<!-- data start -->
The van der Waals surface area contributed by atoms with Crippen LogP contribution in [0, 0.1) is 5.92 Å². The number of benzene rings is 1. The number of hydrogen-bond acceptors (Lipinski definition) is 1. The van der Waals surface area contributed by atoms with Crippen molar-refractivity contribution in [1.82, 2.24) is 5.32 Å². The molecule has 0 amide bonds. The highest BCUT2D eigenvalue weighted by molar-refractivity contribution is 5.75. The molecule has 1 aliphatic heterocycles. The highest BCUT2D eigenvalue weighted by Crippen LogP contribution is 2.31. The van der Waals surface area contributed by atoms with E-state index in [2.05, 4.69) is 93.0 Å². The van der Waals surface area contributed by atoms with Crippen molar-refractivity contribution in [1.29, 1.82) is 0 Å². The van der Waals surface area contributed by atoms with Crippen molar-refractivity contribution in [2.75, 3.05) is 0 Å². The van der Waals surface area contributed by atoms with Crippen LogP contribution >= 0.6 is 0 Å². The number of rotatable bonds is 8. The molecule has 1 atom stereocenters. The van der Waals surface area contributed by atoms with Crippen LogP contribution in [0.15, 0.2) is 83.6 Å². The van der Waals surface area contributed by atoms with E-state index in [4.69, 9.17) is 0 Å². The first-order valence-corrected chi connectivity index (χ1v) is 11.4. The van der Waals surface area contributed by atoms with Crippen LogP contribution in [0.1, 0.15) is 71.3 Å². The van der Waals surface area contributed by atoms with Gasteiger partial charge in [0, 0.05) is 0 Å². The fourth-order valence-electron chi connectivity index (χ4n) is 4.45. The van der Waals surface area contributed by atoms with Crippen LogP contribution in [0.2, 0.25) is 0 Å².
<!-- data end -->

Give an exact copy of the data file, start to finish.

The van der Waals surface area contributed by atoms with Crippen LogP contribution in [0, 0.1) is 5.92 Å². The number of benzene rings is 1. The number of hydrogen-bond acceptors (Lipinski definition) is 1. The van der Waals surface area contributed by atoms with Crippen molar-refractivity contribution in [1.82, 2.24) is 5.32 Å². The molecule has 0 amide bonds. The highest BCUT2D eigenvalue weighted by molar-refractivity contribution is 5.75. The molecule has 1 aliphatic heterocycles. The highest BCUT2D eigenvalue weighted by Crippen LogP contribution is 2.31. The van der Waals surface area contributed by atoms with E-state index in [2.05, 4.69) is 93.0 Å². The van der Waals surface area contributed by atoms with Crippen molar-refractivity contribution in [1.29, 1.82) is 0 Å². The van der Waals surface area contributed by atoms with Crippen molar-refractivity contribution in [2.75, 3.05) is 0 Å². The van der Waals surface area contributed by atoms with Crippen LogP contribution >= 0.6 is 0 Å². The number of rotatable bonds is 8. The molecule has 1 atom stereocenters. The van der Waals surface area contributed by atoms with Crippen LogP contribution in [0.15, 0.2) is 83.6 Å². The van der Waals surface area contributed by atoms with E-state index in [4.69, 9.17) is 0 Å². The first-order valence-corrected chi connectivity index (χ1v) is 11.4. The van der Waals surface area contributed by atoms with Crippen LogP contribution in [0.1, 0.15) is 71.3 Å². The van der Waals surface area contributed by atoms with Gasteiger partial charge in [0, 0.05) is 0 Å². The fourth-order valence-electron chi connectivity index (χ4n) is 4.45. The van der Waals surface area contributed by atoms with Crippen LogP contribution in [0.2, 0.25) is 0 Å².